The main culprit screwing the public with these erectile dysfunction robocalls is a company called U.S. Pharmacy, which is trying to illegally pedal drugs such as Viagra, Cialis, and Levitra. They’re known for being one of the worst robocall companies as they call nonstop and from “unknown” numbers so that recipients can’t block or report the number. These scams have prompted the government to take action against these illegal, and fake, drug peddlers.
6. Lose Coverage or Lose Your Identity (Health Insurance Scams)
Most targeted company: Blue Cross Blue Shield
Potentially affected customers: 30 million
Robocall script: “I’m a Blue Cross Blue Shield representative and I need to confirm your information…”
Those with health insurance through Blue Cross Blue Shield are falling victim to a robocall attack that phishes for Social Security numbers and sells expensive medical prescriptions. Scammers pretend they’re a Blue Cross representative and ask you to confirm your information. With that, they typically open credit card accounts, landing you in a pile of debt, bad credit, and a mess to clean up.
Health insurance fraud plays on people’s fear of losing coverage. This fear is so great that The National Health Care Anti-Fraud Association (NHCAA) estimates healthcare fraud causes financial losses in the tens of billions of dollars each year. This not only includes the cost associated with individuals’ identity theft, but the legal action providers pursue and the programs they create to protect consumers.
7. Google My Shutdown (Internet Services Scams)
Most targeted company: Google My Business
Potentially affected customers: 15 million
Robocall script: “If you do not act soon, Google will label your business as permanently closed. Press one now to speak with a Google specialist.”
Many small businesses depend on Google for brand visibility and awareness. One surefire way for small businesses to do so is through Google My Business (GMB) accounts, so when thousands of businesses got a call that claimed to be from Google, they listened. What this call said was that their GMB would be shut down if they didn’t respond.
Of course, there was a catch: Businesses with GMB listings would have to pay a fee ranging from $300 to $700 to avoid having their listing removed. Scammers would then pitch an upsell SEO service to the tune of $950 with a monthly recurring fee of $170. While it’s unclear how many people received these calls or how much money was stolen, Google stepped in, saying they never contact people and created an official GMB: Report a Violation page on their site.
8. Bezos Is Hiring (Job Opportunities Scams)
Most targeted company: Amazon
Potentially affected customers: 13 million
Robocall script: “We are recruiting for Amazon jobs in your area. Hourly rates start at $27…”
Work from home jobs are the best — especially when you’re getting recruited by the world’s largest ecommerce company, Amazon. Be wary, however; recent scam calls claiming to offer work-from-home Amazon jobs are sniping identities across the country. These calls sell you on a fabulous new career that will beef up your bank account in no time, but in reality, end up threatening your livelihood.
The Amazon job scam isn’t the first one dropping Amazon’s name to convince people to share sensitive info. Other big retailers suffer from the same scam. While it’s not a type of scam that is growing, it does have a high average loss per victim at $1,000.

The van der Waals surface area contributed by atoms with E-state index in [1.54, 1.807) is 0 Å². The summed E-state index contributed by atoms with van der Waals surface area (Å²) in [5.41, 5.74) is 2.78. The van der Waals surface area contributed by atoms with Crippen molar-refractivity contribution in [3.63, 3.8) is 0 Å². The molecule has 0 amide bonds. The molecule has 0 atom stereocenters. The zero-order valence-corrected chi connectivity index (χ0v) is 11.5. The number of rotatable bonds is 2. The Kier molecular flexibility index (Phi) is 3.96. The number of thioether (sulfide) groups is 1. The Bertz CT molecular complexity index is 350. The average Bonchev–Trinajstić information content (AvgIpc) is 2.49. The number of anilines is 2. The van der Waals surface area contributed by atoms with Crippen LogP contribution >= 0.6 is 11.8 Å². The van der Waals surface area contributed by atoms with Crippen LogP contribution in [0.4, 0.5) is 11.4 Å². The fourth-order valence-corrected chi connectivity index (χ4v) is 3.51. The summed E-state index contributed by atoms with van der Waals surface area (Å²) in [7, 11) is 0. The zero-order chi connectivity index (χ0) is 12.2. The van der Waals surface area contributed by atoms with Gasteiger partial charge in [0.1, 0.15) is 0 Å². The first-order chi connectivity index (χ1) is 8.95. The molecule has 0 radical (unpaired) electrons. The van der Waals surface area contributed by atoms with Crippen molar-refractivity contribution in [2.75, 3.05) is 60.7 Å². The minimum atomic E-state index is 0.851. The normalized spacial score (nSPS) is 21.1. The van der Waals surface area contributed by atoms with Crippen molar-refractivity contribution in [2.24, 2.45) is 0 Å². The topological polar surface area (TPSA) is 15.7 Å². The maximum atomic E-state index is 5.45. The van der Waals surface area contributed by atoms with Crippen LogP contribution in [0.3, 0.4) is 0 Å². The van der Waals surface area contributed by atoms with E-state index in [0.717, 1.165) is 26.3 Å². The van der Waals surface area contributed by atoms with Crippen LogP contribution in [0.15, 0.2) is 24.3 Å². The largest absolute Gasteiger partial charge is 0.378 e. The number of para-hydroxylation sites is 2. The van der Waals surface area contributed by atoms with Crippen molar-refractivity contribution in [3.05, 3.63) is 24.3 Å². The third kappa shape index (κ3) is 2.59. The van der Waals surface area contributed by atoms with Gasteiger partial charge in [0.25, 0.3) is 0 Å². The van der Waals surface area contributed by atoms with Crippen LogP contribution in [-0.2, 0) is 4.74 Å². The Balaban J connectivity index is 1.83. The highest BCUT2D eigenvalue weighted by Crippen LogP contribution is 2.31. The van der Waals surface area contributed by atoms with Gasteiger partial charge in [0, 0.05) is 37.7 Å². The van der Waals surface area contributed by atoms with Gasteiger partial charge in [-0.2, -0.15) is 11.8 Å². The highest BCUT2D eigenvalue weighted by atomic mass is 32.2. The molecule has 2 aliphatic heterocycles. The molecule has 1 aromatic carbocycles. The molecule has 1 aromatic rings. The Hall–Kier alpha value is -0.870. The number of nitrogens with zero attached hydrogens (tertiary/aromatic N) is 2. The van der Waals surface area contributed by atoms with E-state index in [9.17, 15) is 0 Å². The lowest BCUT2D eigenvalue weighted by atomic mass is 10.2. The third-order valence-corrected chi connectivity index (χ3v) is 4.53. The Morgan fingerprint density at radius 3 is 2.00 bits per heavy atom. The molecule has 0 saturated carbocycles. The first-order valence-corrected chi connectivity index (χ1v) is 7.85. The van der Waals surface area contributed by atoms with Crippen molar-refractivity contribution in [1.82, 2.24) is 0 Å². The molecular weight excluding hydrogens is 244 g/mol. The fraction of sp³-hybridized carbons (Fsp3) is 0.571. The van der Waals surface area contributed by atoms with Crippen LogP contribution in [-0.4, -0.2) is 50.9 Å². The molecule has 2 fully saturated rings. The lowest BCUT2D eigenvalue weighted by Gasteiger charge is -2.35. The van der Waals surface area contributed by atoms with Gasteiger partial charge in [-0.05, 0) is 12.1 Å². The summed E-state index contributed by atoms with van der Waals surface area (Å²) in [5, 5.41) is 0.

9. Trump Needs YOU! (Political Solicitation Scams)
Most targeted company/organization: President Trump Campaign
Potentially affected citizens: 12 million
Robocall script: “I’m Donald Trump. Tonight, I am asking you to defend our very dangerous southern border, out of love and devotion to our country…”
Pesky political campaigns might be even worse than you thought. In January 2019, over 200,000 people were called by an organization that claimed to be campaigning for President Donald Trump’s re-election. Within one month, they collected over $100,000. However, they’re in no way affiliated with the Trump campaign, nor was the money used to support it, according to records from the Federal Election Commission.
The amount collected in this scam isn’t astronomical, but it’s not the first of its kind — or even the first from this same group. Phone scams soliciting money for fake causes isn’t new, but they are becoming a growing problem. Be warned that this is a wash, rinse, and repeat cycle, where money is spent to set up the robocall, which then collects money that is used to fund future phone scams.
10. The Big Brake (Automotive Recall Scams)
Most targeted company: Toyota
Potentially affected customers: 9 million
Robocall script: “This is a call from the Toyota Recall Team in reference to (your VIN) …”
The Toyota lethal gas pedal scandal of 2009 — wherein thousands of gas pedals stuck during driving — led to one of the largest automotive recalls in the last decade. Those Toyota owners lucky enough to go unharmed may still be at risk, but not of a sticky gas pedal. Now, scammers are targeting those involved in the mass recall, posing as representatives from Toyota in order to steal money and identities.
Automotive recall scams are common, and work well because users expect to receive a notice about their recall and are prepared to provide information to process it. According to the Identity Theft Resource Center, auto scammers do this by pretending to be from consumer advocacy groups calling to inform car owners that their vehicle is the subject of a recent major recall.
Bottom Line – Worst Robocalls of 2019
There’s no such thing as a good robocall, and they’re only getting worse with more sophisticated technology. The worst ones, however, claim to be businesses and organizations people have connections to, making them believe the fake call is real. These impostor scams work to steal your money and identity, and while there’s no way to prevent them, there are ways to defend yourself against them.
Start by educating yourself on the chosen communication methods of the companies with which you do business. Also, always look for verification of email sources and wait for confirmation of identity from phone-based representatives. The best way to protect yourself from any robocall scam, however, is to register your number with the National Do Not Call Registry. Also, be sure to stop scammers by reporting any robocalls you receive to the Federal Trade Commission.